Skip to main content

Woodson Taking Nothing For Granted

As cornerback Charles Woodson enters his 13th season in the NFL still chasing that elusive championship, his perspective is worth listening to.


Having been a member of five playoff teams during his 12 combined years in Oakland and Green Bay, Woodson knows as well as anyone that there are no guarantees in this league.

He was a member of the Raiders' 2002 Super Bowl team that failed to make the playoffs the following season. And he was on the Packers' 2007 team that reached the NFC Championship Game and didn't go to the postseason the next year.

So when Woodson reflects on the 2009 Packers' squad that was as hot as any team in the NFC in the second half of last season -- only to fall agonizingly short in overtime in the Wild Card playoff in Arizona -- and on the foundation that experience can lay for another potential playoff run in 2010, he's not going to believe everything will just magically fall into place.

It's going to take more than that, and he will deliver that message in one way or another as he prepares for the upcoming season.

"We just have to stay hungry," Woodson said following the final mini-camp practice on Tuesday. "I think that's the main thing for us. Yeah, we look good on paper right now. We had a good season last year. But if guys don't stay hungry and take whatever lessons we can take from last year and build on this year, it doesn't mean a thing. So we all have to stay hungry on this team."

Woodson certainly is. With a 5½-week break beginning Wednesday before the start of training camp at the end of July, Woodson isn't about to rest. Granted, he's had more rest through the OTAs, practicing off and on, than many of the players who have been on the field multiple days per week for five of the last six weeks.

But he plans to be "hitting it hard" during the time off to get his body ready for another demanding season. He said he feels better physically at this time than he did last year, when he was about to embark on winning the NFL's Defensive Player of the Year award, but that doesn't mean he's going to ease up at all in his training over the next month.

"I go out there, I work every day, and that will be my example to the rest of the guys," Woodson said. "Yeah, this may be 13 (years) coming up for me, but I'm going to approach it like it's my first, and go out there and try to get a championship. That's the way I approach it."

Woodson changed up his training routine a bit this past offseason, doing some boxing workouts in Florida with teammate Nick Collins earlier in the spring. He said the boxing work, which didn't include any actual sparring, really helped with his shoulders, one of which was ailing a bit toward the end of last season. In this type of shape, at age 34, he feels he could play several more seasons yet.

But his energy for now is directed at the season in front of him, and Woodson has made no secret of his overwhelming desire to win a Super Bowl ring. That would mean more to him than his six Pro Bowl selections, last year's elite award, and his Heisman Trophy from Michigan all put together.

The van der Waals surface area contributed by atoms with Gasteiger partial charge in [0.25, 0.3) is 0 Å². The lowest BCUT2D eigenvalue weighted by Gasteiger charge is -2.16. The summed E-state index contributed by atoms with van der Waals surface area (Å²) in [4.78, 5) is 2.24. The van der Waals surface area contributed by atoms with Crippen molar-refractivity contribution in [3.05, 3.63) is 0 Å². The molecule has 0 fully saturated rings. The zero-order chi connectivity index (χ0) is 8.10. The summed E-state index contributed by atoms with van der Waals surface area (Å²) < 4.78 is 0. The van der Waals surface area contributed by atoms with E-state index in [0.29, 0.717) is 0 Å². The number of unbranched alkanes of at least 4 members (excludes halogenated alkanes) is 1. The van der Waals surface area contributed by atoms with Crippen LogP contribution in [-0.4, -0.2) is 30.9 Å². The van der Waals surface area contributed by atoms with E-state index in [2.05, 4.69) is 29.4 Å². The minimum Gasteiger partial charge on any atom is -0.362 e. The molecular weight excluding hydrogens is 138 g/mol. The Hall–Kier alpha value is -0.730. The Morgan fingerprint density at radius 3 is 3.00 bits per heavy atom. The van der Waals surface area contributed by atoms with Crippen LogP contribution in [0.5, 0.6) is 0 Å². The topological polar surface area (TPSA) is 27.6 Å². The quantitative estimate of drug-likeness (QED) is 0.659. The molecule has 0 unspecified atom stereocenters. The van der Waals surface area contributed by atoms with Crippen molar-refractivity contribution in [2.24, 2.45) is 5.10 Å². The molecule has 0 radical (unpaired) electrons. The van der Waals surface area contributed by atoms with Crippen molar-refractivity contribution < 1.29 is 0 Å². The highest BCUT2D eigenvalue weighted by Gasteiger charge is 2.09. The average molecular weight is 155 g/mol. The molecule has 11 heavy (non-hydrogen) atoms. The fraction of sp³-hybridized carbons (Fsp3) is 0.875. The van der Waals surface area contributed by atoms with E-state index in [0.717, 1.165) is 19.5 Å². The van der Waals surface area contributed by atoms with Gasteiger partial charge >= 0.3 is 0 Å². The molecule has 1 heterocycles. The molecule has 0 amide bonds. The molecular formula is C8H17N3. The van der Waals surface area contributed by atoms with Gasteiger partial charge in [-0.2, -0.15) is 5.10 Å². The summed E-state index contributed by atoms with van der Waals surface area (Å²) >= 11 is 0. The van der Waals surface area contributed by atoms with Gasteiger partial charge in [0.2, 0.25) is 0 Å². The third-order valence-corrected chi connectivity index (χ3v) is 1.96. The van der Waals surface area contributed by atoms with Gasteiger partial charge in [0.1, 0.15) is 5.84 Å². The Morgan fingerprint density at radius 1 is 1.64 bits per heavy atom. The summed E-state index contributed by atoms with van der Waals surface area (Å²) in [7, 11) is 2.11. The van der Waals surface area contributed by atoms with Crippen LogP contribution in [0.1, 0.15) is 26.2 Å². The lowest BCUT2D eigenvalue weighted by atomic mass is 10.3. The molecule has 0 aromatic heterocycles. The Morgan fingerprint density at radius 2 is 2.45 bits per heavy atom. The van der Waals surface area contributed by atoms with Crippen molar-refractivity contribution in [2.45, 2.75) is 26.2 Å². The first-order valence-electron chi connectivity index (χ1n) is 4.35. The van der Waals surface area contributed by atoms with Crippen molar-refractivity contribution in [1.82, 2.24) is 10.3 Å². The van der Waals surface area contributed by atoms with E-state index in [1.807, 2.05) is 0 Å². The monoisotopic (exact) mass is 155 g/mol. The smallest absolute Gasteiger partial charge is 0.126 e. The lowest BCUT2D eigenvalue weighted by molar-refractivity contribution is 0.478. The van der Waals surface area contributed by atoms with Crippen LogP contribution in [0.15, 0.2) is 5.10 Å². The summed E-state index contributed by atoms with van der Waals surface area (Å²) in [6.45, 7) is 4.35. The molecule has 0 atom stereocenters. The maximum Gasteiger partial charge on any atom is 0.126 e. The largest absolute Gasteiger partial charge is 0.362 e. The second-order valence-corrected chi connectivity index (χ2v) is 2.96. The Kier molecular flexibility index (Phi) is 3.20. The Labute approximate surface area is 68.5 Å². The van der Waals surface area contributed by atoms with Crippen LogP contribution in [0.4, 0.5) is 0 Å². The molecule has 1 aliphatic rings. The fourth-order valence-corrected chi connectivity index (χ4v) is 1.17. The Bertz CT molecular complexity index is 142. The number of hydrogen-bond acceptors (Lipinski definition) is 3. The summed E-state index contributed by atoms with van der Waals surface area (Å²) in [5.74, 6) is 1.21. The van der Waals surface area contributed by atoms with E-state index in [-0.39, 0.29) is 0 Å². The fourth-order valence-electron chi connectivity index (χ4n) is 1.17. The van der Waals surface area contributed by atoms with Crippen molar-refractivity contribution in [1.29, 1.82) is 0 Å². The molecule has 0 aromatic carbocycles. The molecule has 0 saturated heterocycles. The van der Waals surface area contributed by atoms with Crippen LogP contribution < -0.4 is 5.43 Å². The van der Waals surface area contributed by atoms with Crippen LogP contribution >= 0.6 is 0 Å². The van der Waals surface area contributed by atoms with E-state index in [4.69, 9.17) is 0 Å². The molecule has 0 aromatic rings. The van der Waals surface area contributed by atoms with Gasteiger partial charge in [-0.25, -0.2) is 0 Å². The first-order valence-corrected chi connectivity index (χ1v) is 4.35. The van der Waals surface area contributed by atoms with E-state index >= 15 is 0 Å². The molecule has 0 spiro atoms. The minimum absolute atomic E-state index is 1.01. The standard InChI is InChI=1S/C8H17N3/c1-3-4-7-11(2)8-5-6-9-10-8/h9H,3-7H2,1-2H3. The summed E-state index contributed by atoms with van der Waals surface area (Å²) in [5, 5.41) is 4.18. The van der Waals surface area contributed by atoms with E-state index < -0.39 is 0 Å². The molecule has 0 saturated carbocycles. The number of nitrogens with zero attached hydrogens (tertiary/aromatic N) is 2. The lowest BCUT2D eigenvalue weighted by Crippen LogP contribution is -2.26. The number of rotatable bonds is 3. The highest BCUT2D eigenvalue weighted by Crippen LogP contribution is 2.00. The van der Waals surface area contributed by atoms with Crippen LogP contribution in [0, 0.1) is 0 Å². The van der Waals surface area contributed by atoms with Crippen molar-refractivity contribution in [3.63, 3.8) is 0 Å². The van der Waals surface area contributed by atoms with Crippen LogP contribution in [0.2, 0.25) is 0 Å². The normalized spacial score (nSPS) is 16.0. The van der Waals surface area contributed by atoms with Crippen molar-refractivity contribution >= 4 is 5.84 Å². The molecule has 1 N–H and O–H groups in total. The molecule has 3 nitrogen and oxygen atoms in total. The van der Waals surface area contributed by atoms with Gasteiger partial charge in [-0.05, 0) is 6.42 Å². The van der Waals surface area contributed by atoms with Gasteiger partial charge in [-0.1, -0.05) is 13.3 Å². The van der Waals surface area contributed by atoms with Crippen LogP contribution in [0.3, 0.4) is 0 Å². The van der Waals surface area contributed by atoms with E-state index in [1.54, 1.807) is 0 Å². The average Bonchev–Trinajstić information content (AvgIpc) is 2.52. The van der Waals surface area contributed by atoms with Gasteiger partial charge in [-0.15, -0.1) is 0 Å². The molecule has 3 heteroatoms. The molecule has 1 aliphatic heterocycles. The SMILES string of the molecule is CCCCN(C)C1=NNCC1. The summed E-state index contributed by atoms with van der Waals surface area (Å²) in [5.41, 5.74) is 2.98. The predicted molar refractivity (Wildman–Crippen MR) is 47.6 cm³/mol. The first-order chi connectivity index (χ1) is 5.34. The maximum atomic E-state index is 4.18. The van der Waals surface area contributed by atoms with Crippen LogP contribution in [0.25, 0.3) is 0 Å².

He sees no reason this Green Bay team can't achieve it, and that's perhaps what drives him the most.

Last year he felt he was born to play in defensive coordinator Dom Capers' 3-4 scheme, which moves Woodson around as a cornerback, slot defender, safety or blitzer on any given down. He posted a league-high nine interceptions (including three returned for TDs), two sacks and four forced fumbles as the most dynamic playmaker on the league's most turnover-prolific defense (40 total takeaways).

The defensive struggles in shootout losses to Pittsburgh and Arizona in the playoffs were frustrating, to be sure. But to Woodson they only highlighted the flaws that must be the focus this year as the Packers, No. 2 in the league in total yards allowed and No. 1 against the run a year ago, try to grow from a strong defense into a championship-caliber one.

"You've got to get better," Woodson said, acknowledging it's up to the players to earn Capers' trust to expand the playbook in the second year of his defense.

"If we don't get better then something's wrong. We keep saying we've been in this system for a year now. We've taken our bumps and bruises in this system, learned a lot about the guys that we have in this locker room. We understand where we are as a team and what we have. So this year, it makes no sense for us not to get better."

It's also imperative that the Packers learn from what happened in the playoffs against the Cardinals, when the team, as Head Coach Mike McCarthy has said, "lost its identity." Many of the components that had come together to allow the Packers to make their playoff push a year ago - an offense that protects the ball and a defense that takes it away, stuffs the run and stifles the opposition - abandoned the team when it mattered most.

"We were playing great," Woodson said. "I think we just missed an opportunity down there in Arizona. That's just something we have to build on. We have to think about that game, think about our approach to that game, think about what happened during that game, and then now coming into this season say, 'That can't happen again.'"

What needs to happen again is for the Packers to put themselves in position to take another shot. Woodson has been there before, but just because everything appears to be trending a certain direction doesn't make it so.

To Woodson, understanding that may be the most important lesson of all.

"That's all up to us," he said. "It's up to the guys in the locker room to continue to have that attitude, continue to be hungry, continue to care about winning. As long as we have that, we'll have a chance."

This article has been reproduced in a new format and may be missing content or contain faulty links. Please use the Contact Us link in our site footer to report an issue.